Brussels, 14 December 2012 – The heads of state and government agreed on several courses of action for further strengthening of the European Economic and Monetary Union in Brussels today. Among other things, the agreement between the ministers of finance reached earlier on joint banking supervision as the first step towards the creation of a banking union was approved.
The decisions concerning the future of the EMU were based on a detailed roadmap presented by Herman Van Rompuy, President of the European Council, who led the preparation of the action plan under the mandate given to him by the leaders of the European Union at their June summit. The roadmap aims to help prevent a future crisis, ensure economic growth and increase employment.
Although the roadmap focuses first and foremost on the euro area member states, the meeting of the European Council emphasised that it is also open to the countries that have not adopted the single currency.
Prime Minister Andrus Ansip welcomed the approach that heads of state and government had taken in discussions over the future challenges of the euro area – to make concrete decisions and at the same time look to the longer term.
“On the one hand, we will implement specific measures for preventing crises, such as joint banking supervision,” said Ansip. “On the other, we will address the future of the Economic and Monetary Union in the broader sense. This is the right course of action, which will increase the confidence of both citizens and financial markets.
According to Prime Minister Ansip, Estonia is among the Member States who would rather focus on implementing the actions that have already been agreed on.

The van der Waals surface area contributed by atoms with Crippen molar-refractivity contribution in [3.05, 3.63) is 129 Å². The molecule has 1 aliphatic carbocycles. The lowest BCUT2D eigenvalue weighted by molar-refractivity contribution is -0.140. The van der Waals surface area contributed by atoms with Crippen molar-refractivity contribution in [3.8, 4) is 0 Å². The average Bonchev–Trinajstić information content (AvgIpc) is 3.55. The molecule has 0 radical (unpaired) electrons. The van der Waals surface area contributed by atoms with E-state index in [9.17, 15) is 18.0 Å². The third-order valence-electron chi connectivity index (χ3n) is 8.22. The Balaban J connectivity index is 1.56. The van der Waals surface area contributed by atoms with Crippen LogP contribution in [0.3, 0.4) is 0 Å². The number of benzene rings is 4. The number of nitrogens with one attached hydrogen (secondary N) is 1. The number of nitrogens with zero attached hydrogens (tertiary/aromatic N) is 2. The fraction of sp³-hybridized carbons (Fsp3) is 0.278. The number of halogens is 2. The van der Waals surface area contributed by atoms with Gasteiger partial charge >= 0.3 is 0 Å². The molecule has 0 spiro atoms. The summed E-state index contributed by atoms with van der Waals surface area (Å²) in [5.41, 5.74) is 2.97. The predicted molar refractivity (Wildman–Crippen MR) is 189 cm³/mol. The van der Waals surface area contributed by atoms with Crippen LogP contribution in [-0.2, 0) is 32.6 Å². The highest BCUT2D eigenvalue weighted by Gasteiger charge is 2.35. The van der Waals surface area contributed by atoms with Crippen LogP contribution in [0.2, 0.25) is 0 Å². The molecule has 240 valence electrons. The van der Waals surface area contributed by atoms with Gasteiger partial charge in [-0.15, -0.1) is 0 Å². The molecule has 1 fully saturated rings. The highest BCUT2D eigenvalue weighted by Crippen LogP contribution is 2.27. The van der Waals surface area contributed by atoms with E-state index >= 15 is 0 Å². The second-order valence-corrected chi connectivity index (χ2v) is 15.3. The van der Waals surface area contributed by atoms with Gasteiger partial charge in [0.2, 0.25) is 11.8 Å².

“The priority for Estonia and many other European Union Members States is to follow the rules that are already in place,” said Ansip.
The roadmap for the completion of the EMU also includes the idea that the euro area member states should enter into agreements with the EU institutions on the reforms that they will undertake.
In Ansip’s words, the agreements on reforms are worthy of further consideration, although one has to take into account the severity of the problems faced by Member States.
“Estonia stands for the principle that such a measure should be clearly linked to the measures already in place, such as the Excessive Imbalance Procedure,” said Prime Minister.
The idea of reform agreements will be discussed in greater detail next spring.
Further integration of the Economic and Monetary Union in the longer term is seen as likely. The Prime Minister stressed, however, that before taking any further principal steps, it would be essential to assess the efficiency of the actions that have already been agreed on.
The President of the European Council will align the positions of Member States on the further steps to be taken and will present them for discussion in June 2013.
The meeting of the European Council will continue on Friday. Then the discussion will focus on the Common Security and Defence Policy and foreign policy issues.